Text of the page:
Although this is a big setback, I’m still pretty happy that I was able to get it running. All the wiring and setup was very complex and time consuming, so I’m pretty proud to have been able to accomplish it with zero prior experience. Now it’s on to the next learning-by-doing: rebuilding a GT3 motor.

Anyone wanna learn how to rebuild a Porsche GT3/Turbo engine with me?


Coolant leak Coolant leak closeup

Tail light install

Finished tail light installInstalling the tail lights at first feels a bit like “square peg in round hole”. Indeed, you do have to trim some stuff to make the light fit in the opening and then you have to figure out how to mount it. I thought about this a lot and looked at various other builders’ solutions. In the end, it’s an amalgamation of those or unique – the same thing in this case. So below is the step-by-step of what I did.





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Does a Porsche engine fit?

Yes it does! But it’s not easy. This question was just asked on the forum, so I thought I’d write a more long-form answer here.

My drivetrain is from a 2004 Porsche 911 GT3. It’s a 996 Porsche in Porsche-speak, a naturally aspirated engine which can be traced back to the LeMans-winning GT1 Porsche and beyond. The block is known as the “Mezger” engine and it’s proven so durable that it’s even being deployed in the new 991 GT3 coming out this year. It’s also used on the 996 and 997 Turbo or GT2 (also a turbo) models. For this project, you likely can’t do a turbo engine though, because the exhaust routing will be very hard without major chassis modifications. But I wanted a high-revving naturally aspirated engine anyway. Redline should safely be in the low 9k.

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Fan shroud design and installation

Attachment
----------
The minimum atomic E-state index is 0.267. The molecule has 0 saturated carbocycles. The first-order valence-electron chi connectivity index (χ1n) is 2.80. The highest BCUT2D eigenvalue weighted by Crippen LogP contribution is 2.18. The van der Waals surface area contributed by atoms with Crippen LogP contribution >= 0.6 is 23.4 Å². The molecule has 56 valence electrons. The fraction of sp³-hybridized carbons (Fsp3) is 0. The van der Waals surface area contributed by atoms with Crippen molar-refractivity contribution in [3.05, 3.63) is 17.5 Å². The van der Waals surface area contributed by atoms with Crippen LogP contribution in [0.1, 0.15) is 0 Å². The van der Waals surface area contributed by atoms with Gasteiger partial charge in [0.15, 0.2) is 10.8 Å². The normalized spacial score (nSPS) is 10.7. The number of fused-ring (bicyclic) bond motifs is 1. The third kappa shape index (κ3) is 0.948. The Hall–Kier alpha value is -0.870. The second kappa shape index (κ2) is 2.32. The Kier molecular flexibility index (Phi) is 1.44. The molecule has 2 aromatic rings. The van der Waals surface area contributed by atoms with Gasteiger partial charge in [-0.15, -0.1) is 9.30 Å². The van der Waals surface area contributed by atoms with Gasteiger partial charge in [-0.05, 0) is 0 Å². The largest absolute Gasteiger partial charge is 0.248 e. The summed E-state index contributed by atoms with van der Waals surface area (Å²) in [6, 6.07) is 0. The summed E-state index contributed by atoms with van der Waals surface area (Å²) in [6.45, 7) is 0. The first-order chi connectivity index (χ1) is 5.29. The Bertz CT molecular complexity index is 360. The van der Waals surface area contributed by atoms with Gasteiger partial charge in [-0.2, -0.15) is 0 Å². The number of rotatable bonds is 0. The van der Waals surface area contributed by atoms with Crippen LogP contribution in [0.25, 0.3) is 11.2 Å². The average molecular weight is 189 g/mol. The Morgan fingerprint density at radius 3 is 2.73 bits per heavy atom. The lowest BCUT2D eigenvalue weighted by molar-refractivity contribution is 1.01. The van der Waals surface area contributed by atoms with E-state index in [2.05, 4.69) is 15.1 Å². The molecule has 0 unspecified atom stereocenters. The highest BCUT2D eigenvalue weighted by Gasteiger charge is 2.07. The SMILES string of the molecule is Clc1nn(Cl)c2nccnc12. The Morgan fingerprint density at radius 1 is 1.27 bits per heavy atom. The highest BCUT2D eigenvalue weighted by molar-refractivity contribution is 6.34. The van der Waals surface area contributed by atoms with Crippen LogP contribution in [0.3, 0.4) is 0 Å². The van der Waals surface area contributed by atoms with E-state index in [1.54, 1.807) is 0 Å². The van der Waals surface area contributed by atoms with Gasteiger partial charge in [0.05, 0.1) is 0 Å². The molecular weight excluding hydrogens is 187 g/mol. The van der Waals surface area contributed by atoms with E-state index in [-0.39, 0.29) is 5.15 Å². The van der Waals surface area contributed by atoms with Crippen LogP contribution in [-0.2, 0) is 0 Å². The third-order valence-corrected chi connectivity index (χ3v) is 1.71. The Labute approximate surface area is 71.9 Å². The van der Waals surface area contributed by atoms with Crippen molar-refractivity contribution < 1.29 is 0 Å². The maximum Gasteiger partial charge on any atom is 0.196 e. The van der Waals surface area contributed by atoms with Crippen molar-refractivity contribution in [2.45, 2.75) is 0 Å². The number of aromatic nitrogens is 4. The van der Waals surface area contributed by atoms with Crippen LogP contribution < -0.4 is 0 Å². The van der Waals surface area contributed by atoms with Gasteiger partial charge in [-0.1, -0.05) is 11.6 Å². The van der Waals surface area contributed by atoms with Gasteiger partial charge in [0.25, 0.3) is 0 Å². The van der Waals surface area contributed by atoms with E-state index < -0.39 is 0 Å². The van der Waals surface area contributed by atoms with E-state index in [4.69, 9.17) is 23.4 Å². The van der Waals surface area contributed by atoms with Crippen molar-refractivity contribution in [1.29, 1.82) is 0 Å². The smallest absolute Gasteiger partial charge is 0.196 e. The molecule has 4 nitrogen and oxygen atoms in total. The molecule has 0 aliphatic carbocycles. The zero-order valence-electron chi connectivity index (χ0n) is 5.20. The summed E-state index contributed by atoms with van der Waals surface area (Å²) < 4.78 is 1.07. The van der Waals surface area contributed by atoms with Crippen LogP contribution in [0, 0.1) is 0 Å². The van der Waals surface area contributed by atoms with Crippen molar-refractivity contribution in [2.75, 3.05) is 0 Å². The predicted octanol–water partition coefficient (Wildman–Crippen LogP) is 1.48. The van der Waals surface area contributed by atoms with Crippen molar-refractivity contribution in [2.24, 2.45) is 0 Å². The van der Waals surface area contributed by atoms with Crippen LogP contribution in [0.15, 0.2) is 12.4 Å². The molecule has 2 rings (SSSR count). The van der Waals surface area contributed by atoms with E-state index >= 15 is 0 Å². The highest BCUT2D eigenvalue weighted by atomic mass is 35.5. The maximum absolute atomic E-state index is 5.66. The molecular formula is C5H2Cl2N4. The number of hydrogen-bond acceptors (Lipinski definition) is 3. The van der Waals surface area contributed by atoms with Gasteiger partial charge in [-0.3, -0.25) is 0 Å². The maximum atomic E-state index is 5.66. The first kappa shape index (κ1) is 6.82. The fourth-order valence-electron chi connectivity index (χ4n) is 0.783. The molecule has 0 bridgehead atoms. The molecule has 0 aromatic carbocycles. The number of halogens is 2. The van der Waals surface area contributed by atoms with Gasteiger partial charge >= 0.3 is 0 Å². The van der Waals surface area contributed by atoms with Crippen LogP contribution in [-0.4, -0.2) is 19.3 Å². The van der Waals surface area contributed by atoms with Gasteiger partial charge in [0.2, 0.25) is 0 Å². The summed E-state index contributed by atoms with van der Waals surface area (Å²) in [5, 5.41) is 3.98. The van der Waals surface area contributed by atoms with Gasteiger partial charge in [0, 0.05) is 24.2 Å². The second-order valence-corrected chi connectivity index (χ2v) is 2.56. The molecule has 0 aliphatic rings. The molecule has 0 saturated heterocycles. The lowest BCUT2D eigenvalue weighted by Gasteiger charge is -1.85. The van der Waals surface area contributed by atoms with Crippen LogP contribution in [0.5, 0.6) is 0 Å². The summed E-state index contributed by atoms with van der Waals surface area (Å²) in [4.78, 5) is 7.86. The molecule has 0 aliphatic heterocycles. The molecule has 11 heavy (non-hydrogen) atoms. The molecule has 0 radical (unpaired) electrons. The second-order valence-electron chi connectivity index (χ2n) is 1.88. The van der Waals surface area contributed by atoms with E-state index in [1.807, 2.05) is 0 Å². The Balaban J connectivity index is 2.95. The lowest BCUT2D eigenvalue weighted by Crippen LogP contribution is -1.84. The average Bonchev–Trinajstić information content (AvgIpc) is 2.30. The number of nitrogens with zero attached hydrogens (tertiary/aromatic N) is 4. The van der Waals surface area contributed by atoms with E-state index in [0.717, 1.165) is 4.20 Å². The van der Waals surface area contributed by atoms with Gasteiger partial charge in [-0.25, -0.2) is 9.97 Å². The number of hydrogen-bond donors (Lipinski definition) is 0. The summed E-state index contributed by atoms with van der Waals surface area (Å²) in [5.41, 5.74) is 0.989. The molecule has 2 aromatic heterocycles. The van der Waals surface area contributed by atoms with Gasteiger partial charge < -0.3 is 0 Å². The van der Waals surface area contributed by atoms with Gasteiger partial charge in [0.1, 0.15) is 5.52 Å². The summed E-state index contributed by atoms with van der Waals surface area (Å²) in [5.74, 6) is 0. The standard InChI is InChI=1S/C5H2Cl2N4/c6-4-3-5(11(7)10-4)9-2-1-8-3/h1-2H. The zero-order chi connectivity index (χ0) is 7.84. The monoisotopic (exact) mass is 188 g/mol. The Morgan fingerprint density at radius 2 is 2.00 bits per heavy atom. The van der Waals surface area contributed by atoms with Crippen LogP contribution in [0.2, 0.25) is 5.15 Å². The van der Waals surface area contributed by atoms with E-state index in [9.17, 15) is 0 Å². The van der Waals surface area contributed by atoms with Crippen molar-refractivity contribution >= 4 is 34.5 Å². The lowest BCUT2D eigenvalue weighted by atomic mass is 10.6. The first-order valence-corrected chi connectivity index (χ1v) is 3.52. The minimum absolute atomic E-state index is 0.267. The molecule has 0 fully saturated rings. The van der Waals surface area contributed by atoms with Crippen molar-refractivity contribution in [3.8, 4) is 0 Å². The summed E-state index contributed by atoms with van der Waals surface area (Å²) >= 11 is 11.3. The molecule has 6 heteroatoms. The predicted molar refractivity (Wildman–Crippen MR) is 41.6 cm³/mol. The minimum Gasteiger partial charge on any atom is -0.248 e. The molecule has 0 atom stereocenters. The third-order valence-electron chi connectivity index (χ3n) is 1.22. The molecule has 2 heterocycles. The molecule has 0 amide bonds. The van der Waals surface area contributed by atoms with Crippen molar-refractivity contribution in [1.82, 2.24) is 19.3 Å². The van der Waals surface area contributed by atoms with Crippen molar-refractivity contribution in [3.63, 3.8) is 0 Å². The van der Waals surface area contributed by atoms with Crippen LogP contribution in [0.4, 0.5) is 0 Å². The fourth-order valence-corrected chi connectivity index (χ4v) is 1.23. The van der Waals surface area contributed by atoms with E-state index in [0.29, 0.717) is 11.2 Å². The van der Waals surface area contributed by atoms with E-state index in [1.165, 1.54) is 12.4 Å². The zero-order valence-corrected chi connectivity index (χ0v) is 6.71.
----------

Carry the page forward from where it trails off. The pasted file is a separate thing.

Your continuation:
Pictured on the left is the front of the car, specifically the radiator as viewed from standing just behind the left front tire. The car comes with this custom radiator essentially installed, but the fans just come on their own without any brackets to mount them. That’s a where a fan shroud comes it. It serves as a mounting point for the fans and it also more or less forces air to go through the fans and not around them.

Enter a piece of aluminum, a jigsaw and some very precise measuring. In the end not a very difficult task, but you have to get a lot of measurements exactly right. Below are the simple steps after purchasing a piece of aluminum cut to the width of the radiator and high enough so that I could screw it into the top and bottom radiator cross-brace.


Step 1: Find the center of rectangle and the center of each fan. Also note that full circles on each fan would make the outside strip between the fans and the outer edges quite narrow, so I kept that a little straighter.
Step 2: Ghetto compass for drawing circles. I held the center in place with a screwdriver and had a hole big enough on the other end to fit a marker pen.


Step 3: Start cutting. I just used a jigsaw. Does the trip you can hide the slight scarring on the inside if you really care. (I did). Note the wider straight strip on the outside.


Step 4: Finish product, holes drilled to mount the fans from the inside.
Step 5: Mount the fans. I used stainless 1/4″ allen key button head screws with lock nuts.
Step 6: Drill the radiator. Aaaaah! Actually, it’s not that bad. There’s nothing but air behind that cross-brace. I had previously put mounting holes in the shroud, so I just aligned using those and then drill-tapped allen key button head screws in.
And the finished product… excuse the wiring mess. That’s since been cleaned up obviously.